The Denver-based 10th U.S. Circuit Court of Appeals last week upheld the 35-year sentence of a Cheyenne man who wanted to have someone kill his adoptive parents for their insurance money and house worth $850,000, according to court documents.

Andrew Silicani pleaded guilty in April 2015 to four identical counts of using the mail in a murder-for-hire scheme, and Chief U.S. District Court Judge Nancy Freudenthal sentenced him in July to 35 years imprisonment.

He appealed the sentence soon after the sentencing. His attorneys argued the district court should have ordered a mental evaluation for him and that his sentence is unreasonable.

Court documents say he had a difficult upbringing including violence in elementary school, drug abuse, stealing, and threatening to harm his father.

However, federal prosecutors responded in March that nothing in the court record indicated his mental health issues caused him to violate the law, and in fact he behaved well in federal custody.

Silicani’s sentence, which is far more than the minimum he could have received, also is reasonable in light of two stabbings in early 2011 and the murder-for-hire plot, prosecutors said. “‘In short, Silicani has repeatedly showed utter disregard for the value of human life and suffering, whether his parents’ or complete strangers’. Far from being capricious or whimsical, Silicani’s 420-month sentence is reasonable under the totality of the circumstances.”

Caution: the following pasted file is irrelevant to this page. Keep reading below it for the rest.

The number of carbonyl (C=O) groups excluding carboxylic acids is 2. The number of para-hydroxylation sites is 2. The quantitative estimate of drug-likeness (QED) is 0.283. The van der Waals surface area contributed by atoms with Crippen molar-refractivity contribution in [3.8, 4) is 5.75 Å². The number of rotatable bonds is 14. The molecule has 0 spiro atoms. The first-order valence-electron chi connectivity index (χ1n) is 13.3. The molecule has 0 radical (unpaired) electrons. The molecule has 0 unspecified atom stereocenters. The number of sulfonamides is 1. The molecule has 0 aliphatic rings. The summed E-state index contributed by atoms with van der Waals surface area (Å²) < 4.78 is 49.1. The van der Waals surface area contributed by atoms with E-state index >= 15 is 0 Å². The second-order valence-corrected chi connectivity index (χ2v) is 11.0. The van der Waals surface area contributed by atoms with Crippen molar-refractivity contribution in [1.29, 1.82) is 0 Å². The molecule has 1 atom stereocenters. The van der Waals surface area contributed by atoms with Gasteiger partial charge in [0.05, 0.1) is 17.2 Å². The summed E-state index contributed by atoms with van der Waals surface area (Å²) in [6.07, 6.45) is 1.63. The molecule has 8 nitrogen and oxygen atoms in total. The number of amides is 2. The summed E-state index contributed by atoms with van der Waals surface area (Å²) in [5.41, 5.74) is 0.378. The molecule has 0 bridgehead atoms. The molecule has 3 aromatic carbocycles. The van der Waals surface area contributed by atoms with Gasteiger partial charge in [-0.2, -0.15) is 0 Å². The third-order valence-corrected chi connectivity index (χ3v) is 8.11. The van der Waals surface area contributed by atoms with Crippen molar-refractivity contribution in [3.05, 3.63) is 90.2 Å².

The appellate court agreed. "We see no abuse of discretion in the district court's imposition of the lengthy sentence here," the circuit judges wrote.

They also cited some of Freudenthal's comments at his sentencing:

"Your mother, who stood by you through the entire course of your life, ... not only poured resources in terms of mental health resources, but even while you were in prison sent money and gifts, purchased items for you on demand. And to have this the mindset that you come away with to plan such a heinous offense, really with no apparent interest in anything other than the greed and receiving money. For what? For a new car? For ten tattoos and drugs?

"To exchange a life for such juvenile desires is hard to comprehend. And to then express that you really don't care if there's suffering involved is even harder to comprehend. And to make matters worse, as though they could be worse, to talk about taking a similar action against your father, who I understand you've had issues with, but apparently he wasn't first on your list because you didn't know whether he had any resources that would ever come your way. I'm not sure. This to me is impossible, impossible to understand."